Herbert Chapman’s Era


1925 was the year that Henry Norris decided Arsenal were in need of a new manager. He would have never envisaged the impact that his chosen man had. Herbert Chapman joined Arsenal that very summer (1925) despite having managed Huddersfield Town to two Division One league titles and an FA Cup in the years prior.

Arsenal were lucky to avoid relegation in the previous season and this was Norris’ prompt for a new man at the helm. Chapman planned to take Arsenal to the top of English football. And his introduction came with an immediate effect. His first season and he’d managed to gain Arsenal their highest ever league placing, 2nd, along with an FA Cup Quarter Final. This was remarkable.

Arsenal reached their first FA Cup Final on April 23, 1927. Although we lost that game 1-0 to Cardiff City, it was significant in the fact it was the first and only time the FA Cup left England.

Chapman only had to wait three years further before bringing the FA Cup to Highbury, where we ironically overcame Huddersfield Town at Wembley in 1930. This triumph was to signal the start of Arsenal’s lengthy dominance of English football,  as well as making us the envy of the football world.

The next season saw the Club reach a real milestone, winning its first ever league title, with a record-breaking 66 points achievement proving Arsenal’s dominance in the process. 1931/32 saw only the Charity Shield to our name, although we were narrowly missed out on the League, finishing just two points behind Everton, as well as the FA Cup in which we lost the final 1-0 to Newcastle.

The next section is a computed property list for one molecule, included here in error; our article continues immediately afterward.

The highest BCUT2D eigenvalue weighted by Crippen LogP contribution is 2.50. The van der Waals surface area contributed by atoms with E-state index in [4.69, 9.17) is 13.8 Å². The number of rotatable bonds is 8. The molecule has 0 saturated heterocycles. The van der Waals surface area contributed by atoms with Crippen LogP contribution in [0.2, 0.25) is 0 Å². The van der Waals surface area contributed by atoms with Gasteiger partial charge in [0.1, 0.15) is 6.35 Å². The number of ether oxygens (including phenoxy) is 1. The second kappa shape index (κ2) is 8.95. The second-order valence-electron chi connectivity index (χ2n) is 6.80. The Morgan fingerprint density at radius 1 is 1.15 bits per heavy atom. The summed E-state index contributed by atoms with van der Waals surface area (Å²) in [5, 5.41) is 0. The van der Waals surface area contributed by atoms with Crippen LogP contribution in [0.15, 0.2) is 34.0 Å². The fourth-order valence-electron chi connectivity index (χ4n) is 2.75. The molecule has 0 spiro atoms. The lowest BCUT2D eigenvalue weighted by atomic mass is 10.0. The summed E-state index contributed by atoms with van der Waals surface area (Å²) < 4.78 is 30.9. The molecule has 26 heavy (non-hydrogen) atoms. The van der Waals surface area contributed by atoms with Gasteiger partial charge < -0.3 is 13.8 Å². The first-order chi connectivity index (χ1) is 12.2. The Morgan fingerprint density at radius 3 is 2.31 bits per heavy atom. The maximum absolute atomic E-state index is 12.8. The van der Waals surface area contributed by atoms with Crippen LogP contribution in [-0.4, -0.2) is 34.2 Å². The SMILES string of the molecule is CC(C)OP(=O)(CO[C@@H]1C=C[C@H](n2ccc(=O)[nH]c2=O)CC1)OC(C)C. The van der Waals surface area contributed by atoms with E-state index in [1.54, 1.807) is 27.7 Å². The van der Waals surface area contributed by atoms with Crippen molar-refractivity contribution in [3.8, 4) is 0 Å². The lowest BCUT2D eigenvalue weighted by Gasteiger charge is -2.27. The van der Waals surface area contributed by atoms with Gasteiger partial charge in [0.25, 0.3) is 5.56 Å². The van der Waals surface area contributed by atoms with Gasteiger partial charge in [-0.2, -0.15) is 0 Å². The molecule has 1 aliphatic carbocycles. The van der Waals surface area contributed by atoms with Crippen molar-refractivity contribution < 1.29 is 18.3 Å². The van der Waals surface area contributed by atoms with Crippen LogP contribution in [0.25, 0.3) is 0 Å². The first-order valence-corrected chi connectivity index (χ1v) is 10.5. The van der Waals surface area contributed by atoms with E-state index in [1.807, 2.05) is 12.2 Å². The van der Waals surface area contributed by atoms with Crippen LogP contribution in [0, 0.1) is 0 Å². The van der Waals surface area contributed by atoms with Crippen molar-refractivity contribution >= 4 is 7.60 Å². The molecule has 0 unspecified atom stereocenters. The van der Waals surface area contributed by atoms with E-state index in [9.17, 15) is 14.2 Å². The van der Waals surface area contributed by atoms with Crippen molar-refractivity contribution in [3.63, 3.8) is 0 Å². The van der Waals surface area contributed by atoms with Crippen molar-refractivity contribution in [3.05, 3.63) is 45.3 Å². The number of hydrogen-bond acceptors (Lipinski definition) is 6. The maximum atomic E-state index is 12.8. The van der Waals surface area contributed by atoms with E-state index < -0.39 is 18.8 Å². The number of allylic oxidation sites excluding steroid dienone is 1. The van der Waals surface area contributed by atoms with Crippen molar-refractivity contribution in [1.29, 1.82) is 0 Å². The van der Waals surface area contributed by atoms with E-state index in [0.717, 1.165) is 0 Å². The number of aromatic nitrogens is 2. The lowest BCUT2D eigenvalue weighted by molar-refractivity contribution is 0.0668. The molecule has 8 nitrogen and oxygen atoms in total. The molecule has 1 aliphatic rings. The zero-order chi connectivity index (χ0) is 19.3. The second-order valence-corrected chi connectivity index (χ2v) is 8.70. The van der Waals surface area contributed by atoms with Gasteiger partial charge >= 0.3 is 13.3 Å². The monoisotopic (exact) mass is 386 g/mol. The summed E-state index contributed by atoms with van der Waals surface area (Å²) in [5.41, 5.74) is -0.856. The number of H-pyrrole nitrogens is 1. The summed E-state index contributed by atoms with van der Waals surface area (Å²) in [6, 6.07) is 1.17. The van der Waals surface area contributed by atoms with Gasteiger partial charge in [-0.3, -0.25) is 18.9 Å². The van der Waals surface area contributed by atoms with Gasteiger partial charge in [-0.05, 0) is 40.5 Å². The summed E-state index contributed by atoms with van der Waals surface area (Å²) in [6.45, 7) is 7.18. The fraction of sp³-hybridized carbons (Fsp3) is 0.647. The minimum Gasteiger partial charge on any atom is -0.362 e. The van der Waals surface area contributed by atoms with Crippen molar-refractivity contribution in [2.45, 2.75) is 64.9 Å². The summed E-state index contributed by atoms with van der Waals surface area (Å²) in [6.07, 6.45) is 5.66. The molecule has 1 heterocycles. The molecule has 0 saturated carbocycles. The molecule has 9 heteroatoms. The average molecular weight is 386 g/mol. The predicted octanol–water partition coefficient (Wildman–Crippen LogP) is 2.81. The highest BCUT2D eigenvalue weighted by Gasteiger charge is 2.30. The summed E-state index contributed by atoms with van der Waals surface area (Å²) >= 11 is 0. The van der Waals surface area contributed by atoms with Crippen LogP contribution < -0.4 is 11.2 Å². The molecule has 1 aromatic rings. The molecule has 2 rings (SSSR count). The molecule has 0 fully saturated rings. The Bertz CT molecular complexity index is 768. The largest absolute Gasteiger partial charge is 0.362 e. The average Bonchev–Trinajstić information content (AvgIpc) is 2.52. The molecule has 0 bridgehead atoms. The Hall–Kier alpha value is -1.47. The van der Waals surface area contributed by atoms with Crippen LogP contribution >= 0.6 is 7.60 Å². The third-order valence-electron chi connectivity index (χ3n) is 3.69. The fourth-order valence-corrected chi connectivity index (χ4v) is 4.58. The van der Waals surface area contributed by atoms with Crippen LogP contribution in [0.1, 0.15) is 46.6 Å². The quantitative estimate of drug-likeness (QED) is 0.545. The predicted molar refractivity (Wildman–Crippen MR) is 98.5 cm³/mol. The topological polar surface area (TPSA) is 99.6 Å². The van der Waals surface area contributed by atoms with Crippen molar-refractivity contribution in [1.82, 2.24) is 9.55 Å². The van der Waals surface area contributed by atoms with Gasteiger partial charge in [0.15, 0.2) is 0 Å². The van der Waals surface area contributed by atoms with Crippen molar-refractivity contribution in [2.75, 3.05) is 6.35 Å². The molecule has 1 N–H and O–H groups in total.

Winning ways returned the following year, we lifted the the League trophy in 1933 again, this time, and for the first time, in our red shirt with white sleeves; a tradition that has remained consistent since.

In January 1934 the Club would be stunned by tragic news. After watching an Arsenal Third Team match against Guildford City nursing a cold, Chapman’s condition quickly worsened. Soon afterwards, pneumonia set in. During the early hours of January 6, 1934, Herbert Chapman passed away at his home in Hendon aged 55.

Herbert Chapman’s philosophy was summarised when he once famously, and very accurately (even to this day), said

It is laid down by law that the team who scores the most goals wins. To accomplish this you must make sure that the defence is sound.

The tragedy did not put an end to Arsenal’s success fortunately, and the foundations that Chapman set down were built upon for the years to come. A second successive title was delivered in the following May. This was to swiftly became three in a row under the management of ex-director George Allison in 1934/35.

No league titles were to follow in the next two years although Arsenal did lift the FA Cup for the second time in their history after  a 1-0 win for the Gunners over Sheffield United on April, 25 1936.

In the penultimate season before the outbreak of World War Two, Arsenal were champions of England once again; their fifth league title in eight seasons.

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